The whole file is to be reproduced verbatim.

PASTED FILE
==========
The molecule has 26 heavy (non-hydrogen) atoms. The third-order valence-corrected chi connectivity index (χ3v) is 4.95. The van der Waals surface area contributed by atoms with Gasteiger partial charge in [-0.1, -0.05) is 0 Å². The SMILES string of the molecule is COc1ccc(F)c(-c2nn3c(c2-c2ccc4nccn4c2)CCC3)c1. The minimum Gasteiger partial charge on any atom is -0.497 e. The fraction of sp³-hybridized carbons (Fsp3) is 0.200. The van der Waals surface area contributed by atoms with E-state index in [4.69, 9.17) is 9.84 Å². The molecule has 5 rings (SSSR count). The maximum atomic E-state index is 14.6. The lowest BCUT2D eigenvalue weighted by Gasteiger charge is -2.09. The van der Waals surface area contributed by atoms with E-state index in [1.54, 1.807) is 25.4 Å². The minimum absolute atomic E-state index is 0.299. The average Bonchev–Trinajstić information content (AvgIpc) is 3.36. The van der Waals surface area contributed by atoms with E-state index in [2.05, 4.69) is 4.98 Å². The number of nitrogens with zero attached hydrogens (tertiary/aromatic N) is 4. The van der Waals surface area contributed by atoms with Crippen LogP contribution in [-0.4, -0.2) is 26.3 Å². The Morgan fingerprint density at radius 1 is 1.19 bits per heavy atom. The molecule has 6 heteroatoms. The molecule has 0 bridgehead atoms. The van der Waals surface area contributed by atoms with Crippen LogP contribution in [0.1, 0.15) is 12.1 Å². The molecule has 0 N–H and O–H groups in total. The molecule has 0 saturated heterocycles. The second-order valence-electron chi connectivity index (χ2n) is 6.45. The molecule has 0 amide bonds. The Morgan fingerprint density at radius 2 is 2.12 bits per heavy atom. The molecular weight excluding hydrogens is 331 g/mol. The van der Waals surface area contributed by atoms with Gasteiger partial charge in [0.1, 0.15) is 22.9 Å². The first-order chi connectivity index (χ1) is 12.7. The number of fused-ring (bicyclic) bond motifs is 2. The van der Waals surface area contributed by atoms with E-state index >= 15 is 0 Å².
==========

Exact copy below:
The molecule has 26 heavy (non-hydrogen) atoms. The third-order valence-corrected chi connectivity index (χ3v) is 4.95. The van der Waals surface area contributed by atoms with Gasteiger partial charge in [-0.1, -0.05) is 0 Å². The SMILES string of the molecule is COc1ccc(F)c(-c2nn3c(c2-c2ccc4nccn4c2)CCC3)c1. The minimum Gasteiger partial charge on any atom is -0.497 e. The fraction of sp³-hybridized carbons (Fsp3) is 0.200. The van der Waals surface area contributed by atoms with E-state index in [4.69, 9.17) is 9.84 Å². The molecule has 5 rings (SSSR count). The maximum atomic E-state index is 14.6. The lowest BCUT2D eigenvalue weighted by Gasteiger charge is -2.09. The van der Waals surface area contributed by atoms with E-state index in [1.54, 1.807) is 25.4 Å². The minimum absolute atomic E-state index is 0.299. The average Bonchev–Trinajstić information content (AvgIpc) is 3.36. The van der Waals surface area contributed by atoms with E-state index in [2.05, 4.69) is 4.98 Å². The number of nitrogens with zero attached hydrogens (tertiary/aromatic N) is 4. The van der Waals surface area contributed by atoms with Crippen LogP contribution in [-0.4, -0.2) is 26.3 Å². The Morgan fingerprint density at radius 1 is 1.19 bits per heavy atom. The molecule has 6 heteroatoms. The molecule has 0 bridgehead atoms. The van der Waals surface area contributed by atoms with Crippen LogP contribution in [0.1, 0.15) is 12.1 Å². The molecule has 0 N–H and O–H groups in total. The molecule has 0 saturated heterocycles. The second-order valence-electron chi connectivity index (χ2n) is 6.45. The molecule has 0 amide bonds. The Morgan fingerprint density at radius 2 is 2.12 bits per heavy atom. The molecular weight excluding hydrogens is 331 g/mol. The van der Waals surface area contributed by atoms with Gasteiger partial charge in [0.1, 0.15) is 22.9 Å². The first-order chi connectivity index (χ1) is 12.7. The number of fused-ring (bicyclic) bond motifs is 2. The van der Waals surface area contributed by atoms with E-state index >= 15 is 0 Å².